3) Hypercalcemia
4) Hypoglycemia
5) Polycythemia
6) Hyperthyroidism
What is Cushig syndrome in regards to paraneoplastic syndrome?
Caused by production of ACTH-like substances by small cell carcinoma of the lung.
What is Inappropriate secretion of ADH in regards to paraneoplastic syndrome?
Comes form a variety of tumors, most commonly small cell carcinoma of the lung.
What is hypercalcemia as a paraneoplastic syndrome?
Caused by metastatic disease in bone, secretion of a substance similar to parathormone by squamous cell bronchogenic carcinoma, or secretoin of a substance similar to osteoclast activating factor by the malignant plasma cells of multiple myeloma
What is Hypoglycemia in regards to paraneoplastic syndrome?
Caused by secretion of insulin-like substances by hepatocellular carcinomas, mesotheliomas, and some sarcomas
What is Polycythemia in regards to paraneoplastic syndrome?
Caused by elaboration of erythropoietin by renal tumors and other neoplams.
What is hyperthyroidism in regards to paraneoplastic syndrome?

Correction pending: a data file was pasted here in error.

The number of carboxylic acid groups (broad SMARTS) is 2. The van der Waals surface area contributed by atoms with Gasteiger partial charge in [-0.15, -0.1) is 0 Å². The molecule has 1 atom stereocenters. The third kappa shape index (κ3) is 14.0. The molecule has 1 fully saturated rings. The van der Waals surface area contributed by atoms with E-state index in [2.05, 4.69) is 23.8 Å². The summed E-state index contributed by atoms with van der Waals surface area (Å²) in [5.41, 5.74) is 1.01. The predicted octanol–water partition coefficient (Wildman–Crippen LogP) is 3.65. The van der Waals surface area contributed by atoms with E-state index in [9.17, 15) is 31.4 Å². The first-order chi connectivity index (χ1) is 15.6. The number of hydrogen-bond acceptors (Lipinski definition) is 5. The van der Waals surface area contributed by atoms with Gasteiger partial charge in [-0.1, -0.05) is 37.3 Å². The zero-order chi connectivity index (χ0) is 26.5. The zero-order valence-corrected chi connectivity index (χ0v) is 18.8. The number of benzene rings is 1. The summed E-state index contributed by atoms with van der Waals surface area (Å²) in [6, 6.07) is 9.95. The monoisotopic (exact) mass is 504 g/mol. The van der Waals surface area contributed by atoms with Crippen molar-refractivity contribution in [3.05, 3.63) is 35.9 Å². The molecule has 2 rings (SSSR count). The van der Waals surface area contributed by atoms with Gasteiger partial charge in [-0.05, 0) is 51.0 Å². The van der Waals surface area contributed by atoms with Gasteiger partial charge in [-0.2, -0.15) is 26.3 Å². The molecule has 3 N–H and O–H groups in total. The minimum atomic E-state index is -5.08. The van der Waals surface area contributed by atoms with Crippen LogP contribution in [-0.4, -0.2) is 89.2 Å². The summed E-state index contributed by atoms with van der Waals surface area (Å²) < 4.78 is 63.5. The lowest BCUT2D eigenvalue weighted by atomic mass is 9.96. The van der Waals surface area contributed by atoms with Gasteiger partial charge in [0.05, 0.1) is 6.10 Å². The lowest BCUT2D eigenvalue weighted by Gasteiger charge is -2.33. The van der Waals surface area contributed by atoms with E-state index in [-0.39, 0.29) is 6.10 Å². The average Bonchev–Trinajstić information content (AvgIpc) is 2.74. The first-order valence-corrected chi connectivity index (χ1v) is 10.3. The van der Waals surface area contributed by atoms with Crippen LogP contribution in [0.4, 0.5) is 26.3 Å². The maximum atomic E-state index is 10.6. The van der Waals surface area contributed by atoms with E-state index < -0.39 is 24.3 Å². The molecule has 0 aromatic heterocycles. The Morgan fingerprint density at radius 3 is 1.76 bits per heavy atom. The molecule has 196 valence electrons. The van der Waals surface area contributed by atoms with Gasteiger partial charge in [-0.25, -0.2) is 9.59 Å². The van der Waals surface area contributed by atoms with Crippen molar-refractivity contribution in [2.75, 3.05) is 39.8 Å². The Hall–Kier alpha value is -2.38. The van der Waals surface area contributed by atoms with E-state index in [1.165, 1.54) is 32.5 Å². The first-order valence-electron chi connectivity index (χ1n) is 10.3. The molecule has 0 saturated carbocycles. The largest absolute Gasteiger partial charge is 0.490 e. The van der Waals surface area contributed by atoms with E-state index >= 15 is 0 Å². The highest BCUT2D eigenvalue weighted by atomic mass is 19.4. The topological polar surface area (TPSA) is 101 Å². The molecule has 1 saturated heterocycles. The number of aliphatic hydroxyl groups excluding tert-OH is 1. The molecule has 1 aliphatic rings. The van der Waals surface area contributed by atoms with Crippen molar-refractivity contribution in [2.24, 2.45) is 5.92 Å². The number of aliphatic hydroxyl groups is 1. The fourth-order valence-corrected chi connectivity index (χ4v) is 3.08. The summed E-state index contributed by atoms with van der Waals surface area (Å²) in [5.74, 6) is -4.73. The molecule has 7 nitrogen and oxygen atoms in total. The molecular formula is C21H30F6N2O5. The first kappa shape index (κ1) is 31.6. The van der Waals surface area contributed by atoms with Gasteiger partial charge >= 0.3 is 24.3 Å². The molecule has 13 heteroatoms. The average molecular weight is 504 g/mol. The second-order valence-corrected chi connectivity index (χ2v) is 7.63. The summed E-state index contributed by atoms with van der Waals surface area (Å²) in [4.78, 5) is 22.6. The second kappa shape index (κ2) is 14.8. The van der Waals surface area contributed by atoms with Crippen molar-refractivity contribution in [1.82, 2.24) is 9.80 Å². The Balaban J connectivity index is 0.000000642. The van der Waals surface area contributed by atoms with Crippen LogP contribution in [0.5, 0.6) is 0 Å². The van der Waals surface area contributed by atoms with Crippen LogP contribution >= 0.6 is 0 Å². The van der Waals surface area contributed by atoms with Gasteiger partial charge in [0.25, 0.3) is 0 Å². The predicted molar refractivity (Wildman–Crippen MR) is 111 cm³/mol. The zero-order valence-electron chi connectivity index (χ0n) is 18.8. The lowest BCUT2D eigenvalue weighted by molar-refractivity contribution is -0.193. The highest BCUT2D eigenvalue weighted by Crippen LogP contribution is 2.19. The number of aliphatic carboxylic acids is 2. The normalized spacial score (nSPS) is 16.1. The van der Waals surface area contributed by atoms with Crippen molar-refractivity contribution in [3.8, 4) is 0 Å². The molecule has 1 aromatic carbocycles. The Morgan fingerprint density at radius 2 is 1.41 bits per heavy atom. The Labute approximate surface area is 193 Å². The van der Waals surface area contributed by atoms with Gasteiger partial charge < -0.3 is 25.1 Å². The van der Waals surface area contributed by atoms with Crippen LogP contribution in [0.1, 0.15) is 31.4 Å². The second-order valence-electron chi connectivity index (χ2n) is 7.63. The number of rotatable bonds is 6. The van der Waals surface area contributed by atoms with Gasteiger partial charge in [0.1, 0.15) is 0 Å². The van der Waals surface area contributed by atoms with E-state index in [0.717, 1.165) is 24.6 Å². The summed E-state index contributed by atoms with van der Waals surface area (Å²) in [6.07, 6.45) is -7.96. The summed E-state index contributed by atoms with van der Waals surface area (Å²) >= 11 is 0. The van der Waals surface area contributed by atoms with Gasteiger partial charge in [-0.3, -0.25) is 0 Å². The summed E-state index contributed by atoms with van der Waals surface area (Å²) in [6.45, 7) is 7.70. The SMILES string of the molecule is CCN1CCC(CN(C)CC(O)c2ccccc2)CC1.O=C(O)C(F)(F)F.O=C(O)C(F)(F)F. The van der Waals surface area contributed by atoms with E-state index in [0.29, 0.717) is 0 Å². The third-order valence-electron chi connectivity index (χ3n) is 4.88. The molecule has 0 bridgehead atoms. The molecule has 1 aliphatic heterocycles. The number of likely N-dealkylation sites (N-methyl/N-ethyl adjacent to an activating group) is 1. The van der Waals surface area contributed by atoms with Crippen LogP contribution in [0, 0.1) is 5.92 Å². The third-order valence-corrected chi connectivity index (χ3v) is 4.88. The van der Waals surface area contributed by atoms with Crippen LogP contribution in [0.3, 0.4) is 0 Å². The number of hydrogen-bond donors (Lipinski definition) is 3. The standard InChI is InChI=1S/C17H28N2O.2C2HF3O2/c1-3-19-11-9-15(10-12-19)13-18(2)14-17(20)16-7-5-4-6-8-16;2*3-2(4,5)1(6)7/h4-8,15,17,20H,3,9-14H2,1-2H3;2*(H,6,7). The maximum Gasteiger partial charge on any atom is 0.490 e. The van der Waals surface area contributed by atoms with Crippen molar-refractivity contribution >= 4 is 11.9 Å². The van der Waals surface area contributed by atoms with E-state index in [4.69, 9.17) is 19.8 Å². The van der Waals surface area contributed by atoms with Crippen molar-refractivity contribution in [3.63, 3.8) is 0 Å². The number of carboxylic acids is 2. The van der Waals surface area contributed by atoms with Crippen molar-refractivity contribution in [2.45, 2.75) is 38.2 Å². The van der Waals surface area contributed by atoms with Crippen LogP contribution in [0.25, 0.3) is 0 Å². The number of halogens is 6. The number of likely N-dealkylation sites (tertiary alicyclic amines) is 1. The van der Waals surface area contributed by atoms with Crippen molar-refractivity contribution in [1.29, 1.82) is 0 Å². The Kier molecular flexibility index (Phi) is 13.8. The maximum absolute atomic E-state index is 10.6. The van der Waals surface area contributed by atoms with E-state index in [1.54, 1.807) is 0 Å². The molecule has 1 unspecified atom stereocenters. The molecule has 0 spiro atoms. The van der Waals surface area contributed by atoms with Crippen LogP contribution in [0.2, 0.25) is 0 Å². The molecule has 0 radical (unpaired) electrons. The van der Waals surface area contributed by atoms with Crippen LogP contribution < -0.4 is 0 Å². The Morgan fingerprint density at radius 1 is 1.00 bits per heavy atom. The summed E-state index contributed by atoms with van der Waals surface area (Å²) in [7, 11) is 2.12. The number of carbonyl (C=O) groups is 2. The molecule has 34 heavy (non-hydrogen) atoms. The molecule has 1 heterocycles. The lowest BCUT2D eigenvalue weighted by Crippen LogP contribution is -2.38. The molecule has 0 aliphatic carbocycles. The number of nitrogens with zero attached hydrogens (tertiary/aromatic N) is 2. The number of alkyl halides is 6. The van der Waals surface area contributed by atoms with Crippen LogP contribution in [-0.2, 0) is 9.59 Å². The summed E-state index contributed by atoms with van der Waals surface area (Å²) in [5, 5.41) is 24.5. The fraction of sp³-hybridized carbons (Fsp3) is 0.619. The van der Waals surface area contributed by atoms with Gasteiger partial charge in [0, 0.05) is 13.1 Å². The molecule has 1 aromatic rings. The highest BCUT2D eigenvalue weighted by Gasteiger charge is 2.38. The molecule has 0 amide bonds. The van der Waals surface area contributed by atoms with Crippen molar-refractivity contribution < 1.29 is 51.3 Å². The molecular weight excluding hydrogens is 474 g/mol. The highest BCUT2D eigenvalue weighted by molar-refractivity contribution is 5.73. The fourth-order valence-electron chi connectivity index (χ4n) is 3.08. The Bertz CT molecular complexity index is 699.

Caused by production of substances like thyroid-stimulating hormone by hydatidiform moles, choriocarciomas, and some lung tumors
What are neorologic abnormalities of paraneoplastic syndromes?
1) May occur in the absence of metastatic disease
2) Include degenerative cerebral changes with dementia, cerebellar changes with resultant gait dysfunction, and peripheral neuropathies
What are skin lesions related to paraneoplastic syndromes?
1) May be associated with visceral malignancies
2) Include acanthosis nigricans and dermatomyositis.
What coagulation abnormalities are associated with paraneoplastic syndromes?
1) Include migratory thrombophlebitis associated with carcinoma of the pancreas and other visceral malignancies (Trousseau phenomenon), and disseminated intravascular coagulation associated with various neoplasms.
What are oncofetal antigens?
1) Proteins normally expressed only in fetal or embryonic life; their expression by neoplastic cells is considered a manifestation of dediffrentiation
2) The undifferentiated neoplastic cells tend to resemble their embryonic counterparts.
3) Include carcinoembryonic antigen (CEA), which is associated with colon cancer and other cancers and preneoplastic processes, and alpha-fetoprotein (AFP), which is associated with hepatocellular carcinoma and many germ cell tumors. AFP is also iincreased in fetal anencephaly and other neural tube defects.
What are direct-reacting carcinogens?
Do not need to be chemically altered to act.
What are indirect-reacting carcinogens?
Require metabolic conversion form procarcinogens to active ultimate carcinogens.
For example, a mucosal glucuronidase in the urinary bladder converts to beta-napthylamine glucuronide to the carcinogen beta-naphthylamine.
What are the stages of chemical carcinogenesis?